Apparently there was a large group playing music and messing about right by our tent in the middle of the night. With my ear plugs in, I slept straight through it all! I felt bad for Gil though for not sleeping well. People can be horrible sometimes.
It was just a short easy 12km hike into Arad. When you know you are heading towards a shower, food and a bed, the distance always feels painfully long. When I reached the top of a small hill, a snake slithered effortlessly at such speed right in front of me. I like snakes but I know there are poisonous ones in Israel so you need to take extra precautions such as shaking your boots before putting them on and being careful when rolling up the tent – they like small dark spaces. The same goes with scorpions. This one didn’t bother us though and was out of sight in seconds.
In the middle of the desert, the sudden wall of buildings told us we had reached the city. Arad is small and sleepy. Desert life is slow. We walked an extra 20 minutes to a supermarket where we brought some croissants and orange juice for breakfast. We’d made the mistake of food shopping on an empty stomach too many times so it’s always good to eat first.
Gil stayed with the bags and the charging phone and I went shopping on my own, list in hand. Shopping in a foreign country is always stressful but half an hour in I was almost finished and pleased with myself for tracking down all the items with my limited Hebrew. I turned to put something in my trolley and it was gone! It had all my food shopping in, plus the 5 shekels you had to put in to unlock it. I searched back and forth in the aisles but couldn’t see it anywhere. I asked a shop attendant for help and they just said they didn’t speak English and ignored me. I asked another and he didn’t want to help either so I pushed him more until he reluctantly started looking as well. He disappeared to the back of the shop and returned with an empty trolley. I started to explain that I wanted the one with my money and shopping in, when a woman interrupted us and the shop assistant turned his attention to her, ignoring me. I didn’t want an empty trolley – I didn’t want all that time wasted shopping for nothing. I couldn’t understand why no one wanted to help me!
Not knowing what else to do, I went out to get Gil. My frustration turned to tiredness and, suddenly, I felt really upset by the whole situation. It sometimes feels like everything I try to do here goes wrong. There’s always drama and I never know how to deal with it. Gil went in, sorted it out and eventually they found our trolley somewhere out the back.
We finished the shopping together – with no more dramas – and walked 30 minutes to Dead Sea Adventure Hostel. Tucked on the edge of the city with mountain views, the hostel is warm and friendly with a homely feel. It felt comforting and relaxed and was just what I needed, providing a welcome stay of calm. We were greeted by Tamir who showed us our room, kindly helped us with our laundry and provided us with all the information we needed. Tamir has a great sense of humour and genuinely likes people and I could see he would make our stay here extra special.
After a shower we were met by Eitan who works for the Tamar NGO who run a number of projects that work in partnership with the Bedouin community. He wanted to share with us the work he does and he showed us some Bedouin areas so we could see the way they live, as well as visiting the country’s first Bedouin school (now abandoned). The charity focuses on education as a way of improving the lives of the community. It was fascinating to here about their traditions, how they are loyal to Israel and how each settlement is made up of just one family. Eitan said he works with someone who has 32 siblings, from 3 wives, who all make up a neighbourhood!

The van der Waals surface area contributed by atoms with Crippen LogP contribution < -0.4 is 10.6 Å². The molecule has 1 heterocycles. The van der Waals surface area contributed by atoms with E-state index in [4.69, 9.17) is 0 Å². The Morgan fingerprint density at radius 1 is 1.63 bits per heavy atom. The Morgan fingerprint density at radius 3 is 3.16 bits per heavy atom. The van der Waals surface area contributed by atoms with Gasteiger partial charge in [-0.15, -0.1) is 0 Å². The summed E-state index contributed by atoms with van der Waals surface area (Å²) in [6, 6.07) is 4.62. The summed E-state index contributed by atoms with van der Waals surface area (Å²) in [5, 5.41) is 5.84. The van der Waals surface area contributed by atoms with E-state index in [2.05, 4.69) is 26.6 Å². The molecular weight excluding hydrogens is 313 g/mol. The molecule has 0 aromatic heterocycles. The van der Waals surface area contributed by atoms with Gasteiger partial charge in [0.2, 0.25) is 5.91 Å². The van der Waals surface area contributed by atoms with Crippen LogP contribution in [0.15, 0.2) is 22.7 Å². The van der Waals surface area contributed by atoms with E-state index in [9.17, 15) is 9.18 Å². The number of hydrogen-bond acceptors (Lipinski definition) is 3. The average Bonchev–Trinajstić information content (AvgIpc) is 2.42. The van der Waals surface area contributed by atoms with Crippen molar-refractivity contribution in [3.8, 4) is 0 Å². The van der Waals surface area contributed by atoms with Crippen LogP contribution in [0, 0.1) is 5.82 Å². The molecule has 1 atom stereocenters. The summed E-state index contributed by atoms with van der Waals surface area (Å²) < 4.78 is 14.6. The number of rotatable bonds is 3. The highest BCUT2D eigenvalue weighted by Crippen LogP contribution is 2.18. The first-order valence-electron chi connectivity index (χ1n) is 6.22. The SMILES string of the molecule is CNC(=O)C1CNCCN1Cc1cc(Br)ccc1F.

Back at the hostel we made pizza and chips. I needed some comfort food. I spent too long on my phone in the evening and my head was wired. I’m setting a technology curfew for tomorrow night!
We were up at 6am and had to make a few important phone calls and sort out some urgent personal admin. It’d be nice if everything just stopped when you went away but the tax man doesn’t acknowledge our attempts to escape real life!
Tamir made pancakes for breakfast. Yum! We met a German staying at the hostel called Reimund. He’s a Bahai who lived in Israel for a year when volunteering in Haifa at one of the religions most sacred places.
Reimund was heading to the Dead Sea so we grabbed a lift with him.
The Dead Sea was amazing. Although it was busy it was so quiet and peaceful, probably because most of the visitors were over 60! I spent an hour floating. The salty water stung some cuts I had on my feet but it was still impossible not to feel relaxed and in awe of the strange floating sensation.
We needed to head back to the hostel to get some hiking chores done but, being Shabbat, there was limited bus services (so annoying!). We tried to hitchhike but after an unsuccessful hour, we went and caught the early afternoon bus. It was slow and we still had a 30 minute walk from the end stop, but it was worth it to see the Dead Sea.
We packed our bags with our 6 days worth of food plus an extra litre of water each as we are now in the desert. My bag now feels really heavy.
Before bed, we hung out in the hostels garden where Tamir had lit a fire and was making a popular Israeli meal called poyqe. It’s basically a stew, with everything thrown in, cooked slowly on a fire in a cast iron pot. My time in Arad had gone so quickly, I literally felt like I had just arrived. Although I so desperately wanted to stay by the fire chatting to the travellers, it was already way past my bed time. I said goodnight and reluctantly headed to bed.
I am walking 1000km the full length of Israel. Part of the reason I have taken on this challenge is to raise money for Africa’s Children in Education. Each time I receive a donation it is a HUGE morale boost…please donate! The